Fauci's future spotlight
NIAID director Anthony Fauci's time in the spotlight likely won't end with his retirement: Republicans plan to investigate his role in the COVID pandemic if they take control of the House or Senate next year.
The intrigue: Although the GOP could always subpoena Fauci as a civilian, they may not need to.
- "I have never had any problem defending what I've done and I have nothing to hide," Fauci said in an interview with Axios. "I've testified before the Congress hundreds of times over the last 38 years. I have no trouble testifying before Congress."
- Republicans have tried to link Fauci to so-called gain-of-function research — in which a virus can be tweaked to become more virulent — and connect NIH-funded work to the pandemic. They've also stepped up personal attacks on Fauci, to tap into voter frustrations with the pandemic.
Driving the news: Republicans who could potentially be committee chairs signaled they were open to expanding the scope of their future investigations.
- Rep. James Comer (R-Ky.), ranking member of the House Committee on Oversight and Reform, released a press statement on Monday vowing to continue investigating Fauci, stating: "Retirement can't shield Dr. Fauci from congressional oversight."
- Rep. Cathy McMorris Rodgers (R-Wash.), the ranking member of the House Energy and Commerce Committee, said in a Monday press release that, "We need answers to many questions around the government's failed COVID-19 pandemic response, how this pandemic started, and his [Fauci's] role in supporting taxpayer-funded risky research without proper oversight in China."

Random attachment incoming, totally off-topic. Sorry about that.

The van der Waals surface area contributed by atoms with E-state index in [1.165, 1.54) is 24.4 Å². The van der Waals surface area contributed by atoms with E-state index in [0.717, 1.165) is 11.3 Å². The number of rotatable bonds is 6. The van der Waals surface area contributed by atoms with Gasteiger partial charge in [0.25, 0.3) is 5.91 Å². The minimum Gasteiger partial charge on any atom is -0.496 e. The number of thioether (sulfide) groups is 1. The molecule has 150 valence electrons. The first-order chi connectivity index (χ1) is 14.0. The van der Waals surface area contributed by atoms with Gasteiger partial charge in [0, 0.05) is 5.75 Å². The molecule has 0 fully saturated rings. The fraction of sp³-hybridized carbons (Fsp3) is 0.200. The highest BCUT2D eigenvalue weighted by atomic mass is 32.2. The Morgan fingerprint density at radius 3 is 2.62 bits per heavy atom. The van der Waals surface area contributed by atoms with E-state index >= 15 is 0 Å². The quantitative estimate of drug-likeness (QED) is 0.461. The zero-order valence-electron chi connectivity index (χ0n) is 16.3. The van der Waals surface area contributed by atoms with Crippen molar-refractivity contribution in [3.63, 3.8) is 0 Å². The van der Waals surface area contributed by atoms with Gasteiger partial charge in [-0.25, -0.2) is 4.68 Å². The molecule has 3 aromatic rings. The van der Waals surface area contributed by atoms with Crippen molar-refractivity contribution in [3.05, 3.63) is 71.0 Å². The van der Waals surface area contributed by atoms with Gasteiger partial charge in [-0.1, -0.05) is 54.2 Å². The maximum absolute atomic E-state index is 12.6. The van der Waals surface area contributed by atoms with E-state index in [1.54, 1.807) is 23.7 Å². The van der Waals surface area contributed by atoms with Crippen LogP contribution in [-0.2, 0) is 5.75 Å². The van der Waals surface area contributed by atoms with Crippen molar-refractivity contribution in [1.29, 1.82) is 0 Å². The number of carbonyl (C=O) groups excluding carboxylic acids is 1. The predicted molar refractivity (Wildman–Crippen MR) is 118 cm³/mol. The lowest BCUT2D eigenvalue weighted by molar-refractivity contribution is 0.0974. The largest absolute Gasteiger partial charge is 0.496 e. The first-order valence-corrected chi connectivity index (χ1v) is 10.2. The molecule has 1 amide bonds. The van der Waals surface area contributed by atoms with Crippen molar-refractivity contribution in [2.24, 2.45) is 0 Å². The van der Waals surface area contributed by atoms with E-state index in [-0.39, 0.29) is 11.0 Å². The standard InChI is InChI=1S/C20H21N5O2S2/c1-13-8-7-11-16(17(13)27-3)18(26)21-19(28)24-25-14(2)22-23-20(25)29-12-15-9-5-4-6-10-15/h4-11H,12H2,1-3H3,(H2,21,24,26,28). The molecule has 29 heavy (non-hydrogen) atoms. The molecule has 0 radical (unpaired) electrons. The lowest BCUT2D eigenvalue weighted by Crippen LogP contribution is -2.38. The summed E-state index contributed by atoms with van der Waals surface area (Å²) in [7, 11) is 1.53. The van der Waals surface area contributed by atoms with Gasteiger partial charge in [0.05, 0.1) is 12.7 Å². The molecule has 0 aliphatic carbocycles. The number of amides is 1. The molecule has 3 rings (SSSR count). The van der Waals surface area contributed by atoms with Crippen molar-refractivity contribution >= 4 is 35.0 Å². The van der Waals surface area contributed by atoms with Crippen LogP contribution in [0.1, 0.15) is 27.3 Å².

- Sen. Rand Paul (R-Ky.) who could potentially be the next chairman of the Health, Education, Labor and Pensions Committee if the GOP flips the Senate, tweeted on Monday that "Fauci's resignation will not prevent a full-throated investigation into the origins of the pandemic. He will be asked to testify under oath regarding any discussions he participated in concerning the lab leak."
Flashback: In January, GOP House Oversight Committee members released a batch of Fauci's emails where he discussed the origins of COVID-19. Republicans claimed the emails showed that Fauci concealed information and downplayed the idea that the virus leaked from a laboratory.
- Meanwhile, there has been a call from lawmakers on both sides of the aisle for a 9/11 style bipartisan commission investigation into the U.S. COVID-19 response, but so far legislation that would enact it hasn’t seen much momentum.